A Tucson hospital is offering a new early-intervention program for mental illness that could help prevent future Jared Lee Loughners.

The pioneering program at University Physicians Hospital, formerly known as Kino Hospital, serves young adults in the early stages of illnesses that involve psychosis, such as schizophrenia and bipolar disorder.

Catching such illnesses early, when symptoms such as paranoia and delusions first start to arise, can prevent the downward spiral of mental deterioration that can lead to ruined lives, said Nicholas Breitborde, a psychologist who set up the program, known as the Early Psychosis Intervention Center.

The treatment-and-research effort is the only one of its type in Arizona and one of just a few nationwide. It's modeled on a similar setup run by Yale University, where Breitborde worked before coming to Tucson in 2009.

"The majority of the functional deterioration that accompanies psychotic disorders appears to occur within the first five years after the onset of psychotic symptoms," Breitborde said.

"Intervention during this 'critical period' has the potential to prevent and/or delay much of the deterioration."

The program is designed to be accessible to anyone who needs it, regardless of insurance status or ability to pay.

"It's set up so that money should no way be a barrier," Breitborde said. "We will bend over backwards to make finances not be an issue."

Begun less than a year ago, the program has 11 participants so far and can accommodate many more, Breitborde said.

Hospital officials decided to publicize it more widely in response to the recent shooting of U.S. Rep. Gabrielle Giffords that left six dead and 13 wounded.

Many who knew Loughner, the 22-year-old suspect in the attack, noted his bizarre behavior and thinking, including delusions and hallucinations, paranoia, and incoherent speech and writing. Mental-health experts say those symptoms are hallmarks of schizophrenia, though it isn't clear whether Loughner has ever been diagnosed with or treated for mental illness.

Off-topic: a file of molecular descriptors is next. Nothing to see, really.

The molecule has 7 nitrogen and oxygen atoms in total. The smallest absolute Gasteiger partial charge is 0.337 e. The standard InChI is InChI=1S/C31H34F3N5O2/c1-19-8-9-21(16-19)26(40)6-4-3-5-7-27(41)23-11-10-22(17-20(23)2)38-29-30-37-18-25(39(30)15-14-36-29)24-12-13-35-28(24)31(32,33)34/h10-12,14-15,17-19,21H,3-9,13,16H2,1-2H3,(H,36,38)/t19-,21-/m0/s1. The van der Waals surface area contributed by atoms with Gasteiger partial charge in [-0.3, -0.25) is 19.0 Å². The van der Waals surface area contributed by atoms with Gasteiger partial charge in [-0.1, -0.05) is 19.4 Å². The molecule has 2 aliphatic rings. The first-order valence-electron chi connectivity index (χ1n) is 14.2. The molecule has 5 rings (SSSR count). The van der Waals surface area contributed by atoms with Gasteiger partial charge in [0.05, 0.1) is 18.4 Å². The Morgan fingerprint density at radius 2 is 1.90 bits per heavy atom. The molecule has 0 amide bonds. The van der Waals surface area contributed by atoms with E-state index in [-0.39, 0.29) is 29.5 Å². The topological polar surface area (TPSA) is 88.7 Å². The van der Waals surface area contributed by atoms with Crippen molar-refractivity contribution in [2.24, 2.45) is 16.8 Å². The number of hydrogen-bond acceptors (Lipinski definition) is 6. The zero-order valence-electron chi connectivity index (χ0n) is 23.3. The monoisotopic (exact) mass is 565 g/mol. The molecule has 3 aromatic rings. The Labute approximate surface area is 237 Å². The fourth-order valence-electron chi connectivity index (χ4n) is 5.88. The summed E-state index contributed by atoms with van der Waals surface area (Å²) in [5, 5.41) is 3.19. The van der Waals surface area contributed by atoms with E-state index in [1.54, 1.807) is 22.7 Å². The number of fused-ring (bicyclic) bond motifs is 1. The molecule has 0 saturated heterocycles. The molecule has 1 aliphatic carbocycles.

Experts stress that most mentally ill people are not violent.

The new program, which is funded with grants, is open to adults ages 18 to 35, a window in which serious mental illness often starts to manifest.

Many of the clients now enrolled are working or in school, and have friends and social support, Breitborde said. They sought help soon after they started to experience disturbing events such as withdrawal, hallucinations, disorganized thinking or difficulties in the workplace or classroom.

The program offers aid that is different from the more typical regimen of medication and psychiatrist visits, he said.

Clients can pick from a menu of services, such as cognitive behavioral therapy, aimed at correcting problematic thinking and actions; and cognitive remediation, a form of brain training used to help stroke victims strengthen their attention spans, memory and thinking skills.

Another part of the program focuses on families, providing support and teaching strategies for coping with a loved one's mental illness.

H. Clarke Romans, executive director of the Southern Arizona chapter of the National Alliance on Mental Illness, gives the new program high marks.

"I think it's terrific," Romans said. "It recognizes that the sooner you get treatment, and the more comprehensive the treatment, the better."

Breitborde said that in addition to alleviating suffering, such programs also makes good financial sense.

Cost-effectiveness studies suggest that a small hospital serving 100,000 people could save about $4 million over a 20-year period by adding such offerings, he said.

Extrapolating those figures to Arizona, he said, the state funded medical system could save as much as $155 million over 20 years from fewer hospitalizations and relapses of symptoms.

Contact reporter Carol Ann Alaimo at calaimo@azstarnet.com or at 573-4138.